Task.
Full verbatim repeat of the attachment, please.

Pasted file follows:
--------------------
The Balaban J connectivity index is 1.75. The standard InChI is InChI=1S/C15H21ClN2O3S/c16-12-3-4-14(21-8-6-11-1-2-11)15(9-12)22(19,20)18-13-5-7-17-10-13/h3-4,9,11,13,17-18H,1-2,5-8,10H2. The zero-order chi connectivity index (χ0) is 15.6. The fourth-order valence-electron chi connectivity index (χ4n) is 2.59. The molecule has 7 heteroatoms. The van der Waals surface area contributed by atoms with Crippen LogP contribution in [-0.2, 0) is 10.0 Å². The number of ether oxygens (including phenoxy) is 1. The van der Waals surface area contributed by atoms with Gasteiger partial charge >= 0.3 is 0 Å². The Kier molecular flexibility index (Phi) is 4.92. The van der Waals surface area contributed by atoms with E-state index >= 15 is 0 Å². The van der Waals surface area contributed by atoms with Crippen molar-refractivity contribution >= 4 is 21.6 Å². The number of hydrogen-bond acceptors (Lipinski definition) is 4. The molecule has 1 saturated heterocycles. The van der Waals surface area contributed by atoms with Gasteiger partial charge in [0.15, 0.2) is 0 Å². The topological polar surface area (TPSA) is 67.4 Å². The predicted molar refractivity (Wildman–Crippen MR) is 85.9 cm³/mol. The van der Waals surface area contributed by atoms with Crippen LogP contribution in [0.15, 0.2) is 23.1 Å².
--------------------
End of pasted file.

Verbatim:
The Balaban J connectivity index is 1.75. The standard InChI is InChI=1S/C15H21ClN2O3S/c16-12-3-4-14(21-8-6-11-1-2-11)15(9-12)22(19,20)18-13-5-7-17-10-13/h3-4,9,11,13,17-18H,1-2,5-8,10H2. The zero-order chi connectivity index (χ0) is 15.6. The fourth-order valence-electron chi connectivity index (χ4n) is 2.59. The molecule has 7 heteroatoms. The van der Waals surface area contributed by atoms with Crippen LogP contribution in [-0.2, 0) is 10.0 Å². The number of ether oxygens (including phenoxy) is 1. The van der Waals surface area contributed by atoms with Gasteiger partial charge >= 0.3 is 0 Å². The Kier molecular flexibility index (Phi) is 4.92. The van der Waals surface area contributed by atoms with E-state index >= 15 is 0 Å². The van der Waals surface area contributed by atoms with Crippen molar-refractivity contribution >= 4 is 21.6 Å². The number of hydrogen-bond acceptors (Lipinski definition) is 4. The molecule has 1 saturated heterocycles. The van der Waals surface area contributed by atoms with Gasteiger partial charge in [0.15, 0.2) is 0 Å². The topological polar surface area (TPSA) is 67.4 Å². The predicted molar refractivity (Wildman–Crippen MR) is 85.9 cm³/mol. The van der Waals surface area contributed by atoms with Crippen LogP contribution in [0.15, 0.2) is 23.1 Å².